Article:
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Together is better: teachers, students and parents

Professor Trevor Cairney has conducted much research into the importance and value of parental involvement in a child’s education.

In his recent blog:

and his previous work ‘Involving parents in the literacy activities of secondary school children: An evaluation of the Effective Partners in Secondary Literacy Learning program.’ Cairney suggests that ‘the cumulative effect of a range of home related factors, probably accounts for the greatest proportion of variability in student literacy performance.’

It would not be an unreasonable assertion that both parents and schools expect parental involvement to diminish and take a step back as students enter secondary education; to let students stand on their own two feet; let the experts in subject fields take over and for students to become embarrassed about their parents involvement at school. In addition to these cultural and social expectations, the gap between school and home has never been wider. The ‘them and us’ situation is not helpful to any party, least of all the students. It could be a generalisation, but without doubt we have all heard of parents who say, ‘It’s your job.’ (or similar) in response to a phone call home and likewise we have all heard teachers complain about the lack of support they receive from parents when they have tried reaching out.

Cairney puts forward a range of reasons as to why this gap has appeared and is growing:

  • Schools only offer token ‘tick-box’ parental involvement opportunities

  • These opportunities are not understood by parents/teachers

  • Teachers have negative attitudes about parents and parental involvement

  • Failure to attract parental interest may be due to their own fears and insecurities about the education system

The project that Cairney created was designed to support and raise parent participation with children’s literacy, learning and study skills in Years 7 to 10. Indeed, his research and findings were so well received that the Australian Government have now invested to help schools set up meaningful and positive parental involvement schemes.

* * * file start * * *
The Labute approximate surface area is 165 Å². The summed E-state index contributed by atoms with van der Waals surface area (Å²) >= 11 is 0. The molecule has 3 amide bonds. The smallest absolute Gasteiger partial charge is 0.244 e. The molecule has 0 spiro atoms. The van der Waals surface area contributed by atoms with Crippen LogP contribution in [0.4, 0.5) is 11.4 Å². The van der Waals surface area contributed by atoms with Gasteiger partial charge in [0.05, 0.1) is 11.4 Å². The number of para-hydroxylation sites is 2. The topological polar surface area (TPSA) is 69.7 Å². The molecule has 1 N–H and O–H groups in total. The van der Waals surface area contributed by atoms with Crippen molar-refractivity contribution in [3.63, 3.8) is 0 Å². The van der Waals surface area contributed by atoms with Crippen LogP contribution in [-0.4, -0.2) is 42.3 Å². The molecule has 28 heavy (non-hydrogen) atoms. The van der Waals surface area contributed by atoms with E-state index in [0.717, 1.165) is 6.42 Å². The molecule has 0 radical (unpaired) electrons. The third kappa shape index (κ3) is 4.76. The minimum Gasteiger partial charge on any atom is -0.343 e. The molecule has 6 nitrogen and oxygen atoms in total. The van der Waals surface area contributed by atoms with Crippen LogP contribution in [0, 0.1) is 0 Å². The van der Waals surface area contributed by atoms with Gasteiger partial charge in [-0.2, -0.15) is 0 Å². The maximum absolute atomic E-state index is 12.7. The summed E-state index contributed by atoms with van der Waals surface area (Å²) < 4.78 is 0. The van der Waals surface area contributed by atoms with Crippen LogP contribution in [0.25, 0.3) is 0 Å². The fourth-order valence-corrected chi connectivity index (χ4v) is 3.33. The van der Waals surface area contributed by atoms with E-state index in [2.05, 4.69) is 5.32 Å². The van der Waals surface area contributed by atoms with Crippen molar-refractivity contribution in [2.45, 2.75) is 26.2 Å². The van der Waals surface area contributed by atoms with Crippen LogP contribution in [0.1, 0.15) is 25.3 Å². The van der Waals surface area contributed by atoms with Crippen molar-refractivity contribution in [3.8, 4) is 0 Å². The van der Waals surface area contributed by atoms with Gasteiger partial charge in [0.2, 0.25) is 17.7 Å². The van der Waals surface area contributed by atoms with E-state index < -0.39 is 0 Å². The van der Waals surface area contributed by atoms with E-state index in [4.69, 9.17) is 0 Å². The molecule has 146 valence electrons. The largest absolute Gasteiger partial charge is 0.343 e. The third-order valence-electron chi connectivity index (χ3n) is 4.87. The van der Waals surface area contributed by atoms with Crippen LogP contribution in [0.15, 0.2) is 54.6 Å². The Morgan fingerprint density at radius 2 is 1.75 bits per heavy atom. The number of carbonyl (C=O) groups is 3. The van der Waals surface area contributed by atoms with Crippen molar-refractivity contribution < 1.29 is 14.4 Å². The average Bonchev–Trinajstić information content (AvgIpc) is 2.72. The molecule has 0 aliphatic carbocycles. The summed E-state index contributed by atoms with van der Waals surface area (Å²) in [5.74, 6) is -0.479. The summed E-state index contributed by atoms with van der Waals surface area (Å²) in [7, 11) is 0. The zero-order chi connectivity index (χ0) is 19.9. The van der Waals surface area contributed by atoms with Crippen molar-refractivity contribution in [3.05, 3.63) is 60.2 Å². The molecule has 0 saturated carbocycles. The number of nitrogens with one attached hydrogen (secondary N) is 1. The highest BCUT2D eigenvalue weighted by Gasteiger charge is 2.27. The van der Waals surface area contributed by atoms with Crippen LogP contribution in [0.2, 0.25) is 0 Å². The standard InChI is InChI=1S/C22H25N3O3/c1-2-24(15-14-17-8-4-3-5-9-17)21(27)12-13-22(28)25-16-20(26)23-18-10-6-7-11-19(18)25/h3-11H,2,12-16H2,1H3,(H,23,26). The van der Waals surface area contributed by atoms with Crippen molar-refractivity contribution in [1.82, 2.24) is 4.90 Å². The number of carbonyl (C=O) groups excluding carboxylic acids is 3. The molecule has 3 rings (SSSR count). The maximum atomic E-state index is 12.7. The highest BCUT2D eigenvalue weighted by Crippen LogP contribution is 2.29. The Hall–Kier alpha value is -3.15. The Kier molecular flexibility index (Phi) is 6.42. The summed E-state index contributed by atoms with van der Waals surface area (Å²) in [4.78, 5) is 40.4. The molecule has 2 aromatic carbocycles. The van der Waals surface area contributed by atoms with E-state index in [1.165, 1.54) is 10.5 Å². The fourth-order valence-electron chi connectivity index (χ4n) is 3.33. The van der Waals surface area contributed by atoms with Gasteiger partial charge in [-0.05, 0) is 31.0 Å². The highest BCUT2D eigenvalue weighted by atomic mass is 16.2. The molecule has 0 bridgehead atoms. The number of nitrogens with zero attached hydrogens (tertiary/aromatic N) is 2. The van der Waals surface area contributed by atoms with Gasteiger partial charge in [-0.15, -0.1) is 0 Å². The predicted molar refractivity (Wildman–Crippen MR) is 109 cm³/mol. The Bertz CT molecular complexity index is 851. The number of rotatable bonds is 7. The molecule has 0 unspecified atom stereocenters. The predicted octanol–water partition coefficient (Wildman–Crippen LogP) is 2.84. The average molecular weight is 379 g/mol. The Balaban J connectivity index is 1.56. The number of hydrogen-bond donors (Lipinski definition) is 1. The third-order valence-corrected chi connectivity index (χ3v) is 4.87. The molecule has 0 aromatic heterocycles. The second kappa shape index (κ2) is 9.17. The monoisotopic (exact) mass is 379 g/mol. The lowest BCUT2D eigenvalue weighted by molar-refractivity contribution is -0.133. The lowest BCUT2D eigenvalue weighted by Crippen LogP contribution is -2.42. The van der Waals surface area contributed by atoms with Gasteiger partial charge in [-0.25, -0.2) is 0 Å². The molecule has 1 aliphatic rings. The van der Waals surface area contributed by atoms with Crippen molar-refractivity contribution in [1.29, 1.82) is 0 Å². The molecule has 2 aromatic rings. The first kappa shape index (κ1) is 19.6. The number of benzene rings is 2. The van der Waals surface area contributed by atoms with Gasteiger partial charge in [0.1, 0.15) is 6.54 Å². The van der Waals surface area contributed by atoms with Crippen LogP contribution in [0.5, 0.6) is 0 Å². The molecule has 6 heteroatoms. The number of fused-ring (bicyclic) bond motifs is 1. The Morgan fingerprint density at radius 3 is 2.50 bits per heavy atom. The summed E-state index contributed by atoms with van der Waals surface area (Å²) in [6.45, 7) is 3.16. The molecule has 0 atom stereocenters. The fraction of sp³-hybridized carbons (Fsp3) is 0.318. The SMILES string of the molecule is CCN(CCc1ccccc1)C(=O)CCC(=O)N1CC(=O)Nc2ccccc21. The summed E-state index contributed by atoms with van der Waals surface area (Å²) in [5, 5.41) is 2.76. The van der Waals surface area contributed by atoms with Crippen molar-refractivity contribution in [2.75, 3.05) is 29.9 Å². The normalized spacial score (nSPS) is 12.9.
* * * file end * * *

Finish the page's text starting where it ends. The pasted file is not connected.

Using Cairney’s project as a model and my position as Learning Centre manager at Saffron Walden County High School, I have begun exploring the ways in which I can develop a programme to bring students, parents and the school together. Initially, my research will be based around how parental involvement can contribute to students’ literacy skills (as I am based within the Library and the English Department).

The aims of my research are to:

  • Encourage the school, parents and students to work together

  • Develop student and parent self-esteem and confidence within a literacy setting

  • Improve communication between school and home

  • Allow parents to take an active involvement in their child’s literacy activities

Should my programme have elements of success, I could then liaise and share with other departments within the school, to see where else parents could be positively involved with students’ education.

So far, I have invited parents and students to attend some informal style ‘drop-in’ sessions that will take place in the Library. These sessions will be run in the form of a ‘Book Group’ with a range of literacy activities on offer for students and parents to work on together.

Look out for my next blog to see how things are going.

Together is better: teachers, students and parents

Any comments, wisdom or ideas would be grateful received.

Justine Lister

Librarian/Learning Centre Manager

Saffron Walden County High School

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